Wonderful Woodland Walk No. 2


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Turn left out of the car park and follow the road downhill and over the bridge over Pendle Water to the road junction. Follow the road to the right, crossing over to take the track in between Stang Top Road and Blacko Bar Road, passing Roughlee Old Hall on your left, which is a Grade II Listed Building (since 1953) built of stone in the late 16th Century and having a stone slate roof. It has a H-shaped plan with hall and cross wings. A stone inscription attached to the gable is partly illegible but said to read, ‘This house was built by M.N. in the year of Our Lord, 1536’. The 1st floor has two, four, six and eight-light windows, all original windows having round headed lights and stone mullions. There is a projecting chimney on the right side. The Hall was the home of Miles Nutter at the time of the Pendle Witches. The Hall is now divided into three private dwellings.

At the junction with the Pendle Way, continue straight on (right leads back down to the road and left is the Pendle Way, and follow the footpath uphill in between Hollin Farm and its outbuildings, then bear right and pass Middlewood Farm (now Cottage) to follow an ancient sunken trackway lined with trees.

At the end of the track take the path on the left that head uphill through three fields towards Hollin Wood (part of a Local Wildlife Site – called Biological Heritage Sites in Lancashire: ref: 84SW12), 6.7ha of semi-natural woodland that is ancient, semi-natural in character, having an open canopy dominated by Beech and Oak with frequent Birch and Holly, occasional Rowan, Sycamore and Larch with Lime being rare.

The ground flora includes Bluebell, Creeping Soft-grass, Wavy Hair-grass, Wood-sorrel, Bramble, Honeysuckle, Yellow Pimpernel, Broad Buckler-fern, Hard Fern, Lemon-scented Fern and Lady-fern. On damper ground Alder occurs over Opposite-leaved Golden-saxifrage, Yellow Pimpernel and Marsh Violet.

At Bank Ends follow the footpath that heads North along a stone wall then a fence downhill towards a bridge over Blacko Water where you can see Bird Cherry, Hazel, Blackthorn, Alder, Hawthorn and Birch. However, don’t go over the bridge but take the path to the footbridge visible on the right-hand side.

Once over the bridge, follow the path through a field and then through some paddock, then the path heads downhill and the steeper lower slopes lead down towards Admergill Water.

Follow the path upstream to a gate with steps up to Wheathead Lane – turn right passing over the bridge then take the steps down on the other side and follow the Pendle Way through the woodland looking out for Pine, Larch, Wych Elm, Sycamore, Hawthorn and Ash with Wood-sorrel, Wood Avens, Lesser Celandine, Herb-Robert, Dog-violet and Germander Speedwell.

Cross a field to a stile in a wall, following the river downstream looking out for Pignut, Wood Speedwell and Greater Stitchwort. Ignore a path over the footbridge on the right and carry on underneath Hazel branches through a gate in a wall and continue into a field lined with trees on either side that leads to Blacko Bar Road.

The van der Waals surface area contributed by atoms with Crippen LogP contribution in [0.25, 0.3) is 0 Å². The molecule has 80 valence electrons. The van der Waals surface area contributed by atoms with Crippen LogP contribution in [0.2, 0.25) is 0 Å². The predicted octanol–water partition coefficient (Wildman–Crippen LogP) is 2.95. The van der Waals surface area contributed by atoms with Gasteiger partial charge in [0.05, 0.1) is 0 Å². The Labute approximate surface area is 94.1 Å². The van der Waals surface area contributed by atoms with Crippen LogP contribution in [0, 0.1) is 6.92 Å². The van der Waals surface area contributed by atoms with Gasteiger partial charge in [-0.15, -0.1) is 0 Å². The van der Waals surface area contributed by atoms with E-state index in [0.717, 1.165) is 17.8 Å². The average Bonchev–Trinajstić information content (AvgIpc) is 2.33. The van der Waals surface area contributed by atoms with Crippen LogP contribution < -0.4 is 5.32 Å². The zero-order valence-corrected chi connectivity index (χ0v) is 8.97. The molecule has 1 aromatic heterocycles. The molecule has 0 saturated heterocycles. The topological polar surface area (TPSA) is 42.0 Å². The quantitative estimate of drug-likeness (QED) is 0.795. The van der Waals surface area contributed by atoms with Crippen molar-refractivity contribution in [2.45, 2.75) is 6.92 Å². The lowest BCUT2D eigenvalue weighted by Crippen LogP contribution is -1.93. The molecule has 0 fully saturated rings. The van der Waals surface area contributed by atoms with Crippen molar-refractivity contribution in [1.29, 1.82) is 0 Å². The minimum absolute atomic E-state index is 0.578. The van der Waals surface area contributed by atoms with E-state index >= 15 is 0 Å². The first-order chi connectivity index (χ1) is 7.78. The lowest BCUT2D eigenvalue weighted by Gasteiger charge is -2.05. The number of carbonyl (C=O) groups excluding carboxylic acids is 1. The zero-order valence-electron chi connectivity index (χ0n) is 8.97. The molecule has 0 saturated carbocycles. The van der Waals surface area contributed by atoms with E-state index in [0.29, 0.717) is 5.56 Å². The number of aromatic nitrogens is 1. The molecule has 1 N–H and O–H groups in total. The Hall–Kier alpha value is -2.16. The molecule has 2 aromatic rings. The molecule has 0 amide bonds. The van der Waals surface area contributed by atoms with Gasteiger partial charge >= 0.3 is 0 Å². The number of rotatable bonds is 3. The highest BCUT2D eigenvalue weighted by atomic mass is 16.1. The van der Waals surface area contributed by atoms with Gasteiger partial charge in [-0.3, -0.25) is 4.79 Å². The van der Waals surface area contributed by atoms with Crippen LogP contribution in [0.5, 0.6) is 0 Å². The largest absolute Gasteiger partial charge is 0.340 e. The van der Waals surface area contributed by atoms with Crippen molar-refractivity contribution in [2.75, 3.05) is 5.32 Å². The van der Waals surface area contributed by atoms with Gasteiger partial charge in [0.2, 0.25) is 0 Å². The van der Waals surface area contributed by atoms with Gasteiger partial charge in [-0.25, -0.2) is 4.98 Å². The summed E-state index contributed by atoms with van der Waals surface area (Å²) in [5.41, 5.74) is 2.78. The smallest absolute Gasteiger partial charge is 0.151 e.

Turn right on the road, were you re-enter Roughlee Booth and walk uphill towards Blacko Foot. The roadside verge has a woodland flora that includes Dog’s Mercury, Red Campion, Wood Dock, Greater Stitchwort, Bistort and Ramsons.

Leave the road at Blacko Foot and follow the Pendle Way through a field with a single avenue or row of Beech trees on the left, with a very large specimen at the end. Despite being one of Britain’s largest trees, Beech don’t live that long, with 250-300 years being a typical lifespan and this specimen is nearing its end. It may surprise you to learn that Hawthorn and even Ivy can live longer than our Beech trees!

Follow the Pendle Way down to Pendle Water and over the bridge towards Water Meetings House, turning right at the gateway to the house, squeezing between iron girders used to make up the stile, and follow the footpath through a field to the woodland beyond.

The wooded slope of Hudderston Wood has Alder, Rowan, Hazel, Sycamore, Bird Cherry and Birch but look out for Bluebell, Greater Stitchwort, Wood Speedwell, Wood Dock, Herb-Robert, Foxglove, Wood-sorrel, Honeysuckle, Yellow Pimpernel, Scaly Male-fern, Bilberry, Greater Wood-rush, Hard Fern, Lesser Celandine and Tormentil. Sandstone rocks are exposed at the surface as you ascend the path that leads out into a field with scattered Oak trees and shrubs, then into an open field (with Shepherd’s Hut).

Follow the path onto the other side of the dry stone wall and follow it for approx. 500m to re-join the Pendle Way and follow it downhill to the right past a solitary Ash tree, then descending a steeper and damp slope to Pendle Water and the line of sturdy circular stepping stones. Here the riverbanks are lined with Ash, Sycamore, Hawthorn, Dog-rose and Elder.

Ascend the slope to the Blacko Bar Road and turn left, walking on the grass verge looking out for Hedge Garlic, Wood Avens, Herb-Robert, Nipplewort, Wych Elm and Red Campion on your left. The road junction with the Bay Horse Inn lies ahead.